Tofu bacon is similar to tempeh bacon, but it’s really easy to make at home if/when you know how to handle a block of tofu. You’ll need an extra firm tofu, and even then you should press your tofu by placing it between thickly folded kitchen towels under something heavy like cookbooks or a solid pot for at least a half hour. After that, slice the tofu thinkly and marinade it for at least ten minutes in soy sauce, garlic, oil and herbs. If you have liquid smoke on hand, add that. You can either cook the slices of marinated tofu on a baking sheet in the oven or fry them. They should end up chewy with a caramelized outer layer that really harkens back to the flavors of bacon. These bad boys are fantastic in salads or sandwiches, and they’ll keep their texture even in the presence of a bit of moisture. Plus, tofu is really cheap and extremely good for you.
Finally, and again this might sound like a weird suggestion, you can toast flaked almonds up for a great bacon alternative for salads, sweets and even breakfast dishes that would usually only need a small amount of real bacon. You have to be very careful when toasting almonds that they don’t burn, just a few seconds makes the difference. Always heat them in a dry frying pan or skillet, and turn them as they cook. To increase your flaked almonds’ resemblance to bacon you can add smoked paprika and a little salted butter, or a drop of liquid smoke. Almonds are actively art healthy. They’re full of potassium and vitamin E, and help lower LDL (bad cholesterol). You can’t use almonds to replace slices of bacon, but try them where you’d use sliced or crumbled bacon, or even bacon bits.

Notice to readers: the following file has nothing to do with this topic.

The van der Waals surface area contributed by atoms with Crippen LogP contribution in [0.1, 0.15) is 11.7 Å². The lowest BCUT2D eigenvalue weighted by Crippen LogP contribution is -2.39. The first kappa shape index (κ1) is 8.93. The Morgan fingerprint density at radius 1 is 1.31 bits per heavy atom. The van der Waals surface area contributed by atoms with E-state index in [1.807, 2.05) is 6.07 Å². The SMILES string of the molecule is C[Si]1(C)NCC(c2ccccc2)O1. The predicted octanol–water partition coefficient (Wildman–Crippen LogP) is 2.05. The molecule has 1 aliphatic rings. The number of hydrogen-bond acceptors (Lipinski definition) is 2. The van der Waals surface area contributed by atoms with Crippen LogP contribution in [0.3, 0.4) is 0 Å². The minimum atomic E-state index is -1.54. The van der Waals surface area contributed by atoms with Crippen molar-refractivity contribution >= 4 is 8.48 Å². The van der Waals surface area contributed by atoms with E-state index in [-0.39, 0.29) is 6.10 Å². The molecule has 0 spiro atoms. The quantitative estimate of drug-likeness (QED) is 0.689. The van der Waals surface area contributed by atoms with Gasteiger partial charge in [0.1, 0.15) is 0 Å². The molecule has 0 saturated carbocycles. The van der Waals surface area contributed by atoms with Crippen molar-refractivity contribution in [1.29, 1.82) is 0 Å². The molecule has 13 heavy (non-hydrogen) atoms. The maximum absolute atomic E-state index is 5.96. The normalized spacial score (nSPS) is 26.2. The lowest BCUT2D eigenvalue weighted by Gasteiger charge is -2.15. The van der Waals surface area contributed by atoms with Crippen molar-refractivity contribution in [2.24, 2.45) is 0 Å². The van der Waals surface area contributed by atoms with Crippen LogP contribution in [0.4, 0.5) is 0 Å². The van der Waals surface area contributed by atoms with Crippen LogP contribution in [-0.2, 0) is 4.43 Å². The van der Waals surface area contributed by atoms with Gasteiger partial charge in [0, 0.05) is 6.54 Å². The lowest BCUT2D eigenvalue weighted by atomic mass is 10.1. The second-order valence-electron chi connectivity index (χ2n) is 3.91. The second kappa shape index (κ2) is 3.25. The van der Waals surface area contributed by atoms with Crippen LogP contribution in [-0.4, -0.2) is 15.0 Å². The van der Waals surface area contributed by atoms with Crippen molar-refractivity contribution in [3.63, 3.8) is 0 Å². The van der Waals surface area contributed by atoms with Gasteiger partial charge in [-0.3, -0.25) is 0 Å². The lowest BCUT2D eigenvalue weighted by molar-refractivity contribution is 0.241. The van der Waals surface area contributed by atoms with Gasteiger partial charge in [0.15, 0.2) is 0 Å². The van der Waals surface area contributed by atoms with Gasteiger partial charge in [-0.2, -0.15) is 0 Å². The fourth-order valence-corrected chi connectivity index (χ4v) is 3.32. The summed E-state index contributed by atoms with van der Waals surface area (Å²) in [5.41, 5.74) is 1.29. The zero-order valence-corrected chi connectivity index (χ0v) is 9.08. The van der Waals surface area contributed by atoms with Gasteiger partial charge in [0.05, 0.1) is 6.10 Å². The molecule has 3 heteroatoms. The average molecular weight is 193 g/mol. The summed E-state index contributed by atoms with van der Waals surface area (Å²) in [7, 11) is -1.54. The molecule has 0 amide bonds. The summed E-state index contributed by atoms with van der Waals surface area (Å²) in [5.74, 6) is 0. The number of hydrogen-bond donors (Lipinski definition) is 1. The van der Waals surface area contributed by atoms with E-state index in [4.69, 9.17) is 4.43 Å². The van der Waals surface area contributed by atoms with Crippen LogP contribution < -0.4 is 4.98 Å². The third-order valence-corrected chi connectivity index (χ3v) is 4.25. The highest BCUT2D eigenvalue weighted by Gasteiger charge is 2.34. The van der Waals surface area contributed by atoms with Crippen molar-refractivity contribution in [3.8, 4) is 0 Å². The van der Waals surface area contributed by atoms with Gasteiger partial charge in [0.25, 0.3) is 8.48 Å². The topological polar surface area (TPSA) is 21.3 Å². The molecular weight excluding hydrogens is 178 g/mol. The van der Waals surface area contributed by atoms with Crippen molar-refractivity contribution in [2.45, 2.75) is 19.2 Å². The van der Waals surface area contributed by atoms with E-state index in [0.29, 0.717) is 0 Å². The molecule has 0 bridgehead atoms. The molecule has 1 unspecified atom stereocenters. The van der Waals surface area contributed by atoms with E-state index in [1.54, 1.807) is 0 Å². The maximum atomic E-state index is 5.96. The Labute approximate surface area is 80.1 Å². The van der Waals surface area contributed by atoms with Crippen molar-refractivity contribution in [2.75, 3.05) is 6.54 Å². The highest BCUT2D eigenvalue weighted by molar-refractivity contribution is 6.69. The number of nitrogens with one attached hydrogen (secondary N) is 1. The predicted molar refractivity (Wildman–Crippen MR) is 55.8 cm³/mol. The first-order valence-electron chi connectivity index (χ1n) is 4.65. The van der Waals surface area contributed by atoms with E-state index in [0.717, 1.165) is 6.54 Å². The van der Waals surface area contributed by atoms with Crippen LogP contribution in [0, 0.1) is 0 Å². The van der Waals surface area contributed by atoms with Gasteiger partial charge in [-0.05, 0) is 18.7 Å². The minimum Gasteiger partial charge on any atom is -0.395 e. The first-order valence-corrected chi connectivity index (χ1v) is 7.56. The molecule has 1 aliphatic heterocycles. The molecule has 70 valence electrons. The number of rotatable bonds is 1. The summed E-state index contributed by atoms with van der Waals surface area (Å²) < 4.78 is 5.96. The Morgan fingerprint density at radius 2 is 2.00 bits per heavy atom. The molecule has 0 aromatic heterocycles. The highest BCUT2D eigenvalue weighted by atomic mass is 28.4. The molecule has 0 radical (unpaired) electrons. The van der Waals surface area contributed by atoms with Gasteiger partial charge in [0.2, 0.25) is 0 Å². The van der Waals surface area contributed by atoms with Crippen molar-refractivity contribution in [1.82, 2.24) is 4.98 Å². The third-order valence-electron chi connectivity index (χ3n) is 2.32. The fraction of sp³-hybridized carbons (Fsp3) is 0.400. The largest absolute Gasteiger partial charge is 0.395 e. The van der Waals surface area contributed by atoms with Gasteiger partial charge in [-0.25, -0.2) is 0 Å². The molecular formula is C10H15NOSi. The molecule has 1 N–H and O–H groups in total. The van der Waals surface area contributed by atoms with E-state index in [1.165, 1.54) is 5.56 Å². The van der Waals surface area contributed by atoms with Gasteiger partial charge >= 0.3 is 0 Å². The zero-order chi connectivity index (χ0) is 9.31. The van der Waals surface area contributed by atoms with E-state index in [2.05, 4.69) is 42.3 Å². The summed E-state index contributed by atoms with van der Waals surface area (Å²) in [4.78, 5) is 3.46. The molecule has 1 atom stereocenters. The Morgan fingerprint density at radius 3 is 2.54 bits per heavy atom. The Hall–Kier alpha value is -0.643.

How to Swap Bacon Out
Think about texture above all when you’re swapping your bacon for a healthier or non-meat alternative. What’s the bacon doing in the dish? If it’s small bursts of flavor, then sliced almonds or one of the veggie bacons chopped should work. If it needs to add a meaty bit and/or a level of fat content, then go for duck or salmon bacon or, if you’re staying veggie, nice big slices of tempeh bacon.
The main aspects you usually want to imitate with your not-bacon are a salty, slightly sweet flavor and a chewy yet meaty texture. There are almost endless options for vegetables in particular that can do this — mushrooms and eggplant are two examples — and endless ‘bacon’ products on the market, from nonspecific veggie bacon strips to coconut bacon. And if that all sounds a little wild, then you can always stick to turkey bacon. It’s not perfect, but it’s got half the fat regular bacon does!]]>